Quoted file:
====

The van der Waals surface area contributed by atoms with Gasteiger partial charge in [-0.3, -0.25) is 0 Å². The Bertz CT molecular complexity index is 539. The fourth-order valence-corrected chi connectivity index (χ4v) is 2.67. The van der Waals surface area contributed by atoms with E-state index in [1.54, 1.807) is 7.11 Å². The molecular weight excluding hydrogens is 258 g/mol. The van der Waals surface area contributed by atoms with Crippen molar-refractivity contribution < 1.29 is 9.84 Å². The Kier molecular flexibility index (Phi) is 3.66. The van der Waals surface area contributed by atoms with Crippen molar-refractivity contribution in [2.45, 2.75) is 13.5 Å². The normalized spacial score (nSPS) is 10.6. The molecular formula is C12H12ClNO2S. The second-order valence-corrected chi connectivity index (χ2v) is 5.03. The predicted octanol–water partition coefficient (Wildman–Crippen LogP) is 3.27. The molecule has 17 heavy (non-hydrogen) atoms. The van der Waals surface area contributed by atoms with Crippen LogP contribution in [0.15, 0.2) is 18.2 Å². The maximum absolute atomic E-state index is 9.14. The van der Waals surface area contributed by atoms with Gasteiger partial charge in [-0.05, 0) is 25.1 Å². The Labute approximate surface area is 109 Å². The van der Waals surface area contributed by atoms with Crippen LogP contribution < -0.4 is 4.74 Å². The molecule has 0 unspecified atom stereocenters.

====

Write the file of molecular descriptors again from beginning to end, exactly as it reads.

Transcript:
The van der Waals surface area contributed by atoms with Gasteiger partial charge in [-0.3, -0.25) is 0 Å². The Bertz CT molecular complexity index is 539. The fourth-order valence-corrected chi connectivity index (χ4v) is 2.67. The van der Waals surface area contributed by atoms with E-state index in [1.54, 1.807) is 7.11 Å². The molecular weight excluding hydrogens is 258 g/mol. The van der Waals surface area contributed by atoms with Crippen molar-refractivity contribution < 1.29 is 9.84 Å². The Kier molecular flexibility index (Phi) is 3.66. The van der Waals surface area contributed by atoms with Crippen molar-refractivity contribution in [2.45, 2.75) is 13.5 Å². The normalized spacial score (nSPS) is 10.6. The molecular formula is C12H12ClNO2S. The second-order valence-corrected chi connectivity index (χ2v) is 5.03. The predicted octanol–water partition coefficient (Wildman–Crippen LogP) is 3.27. The molecule has 17 heavy (non-hydrogen) atoms. The van der Waals surface area contributed by atoms with Crippen LogP contribution in [0.15, 0.2) is 18.2 Å². The maximum absolute atomic E-state index is 9.14. The van der Waals surface area contributed by atoms with Gasteiger partial charge in [-0.05, 0) is 25.1 Å². The Labute approximate surface area is 109 Å². The van der Waals surface area contributed by atoms with Crippen LogP contribution < -0.4 is 4.74 Å². The molecule has 0 unspecified atom stereocenters.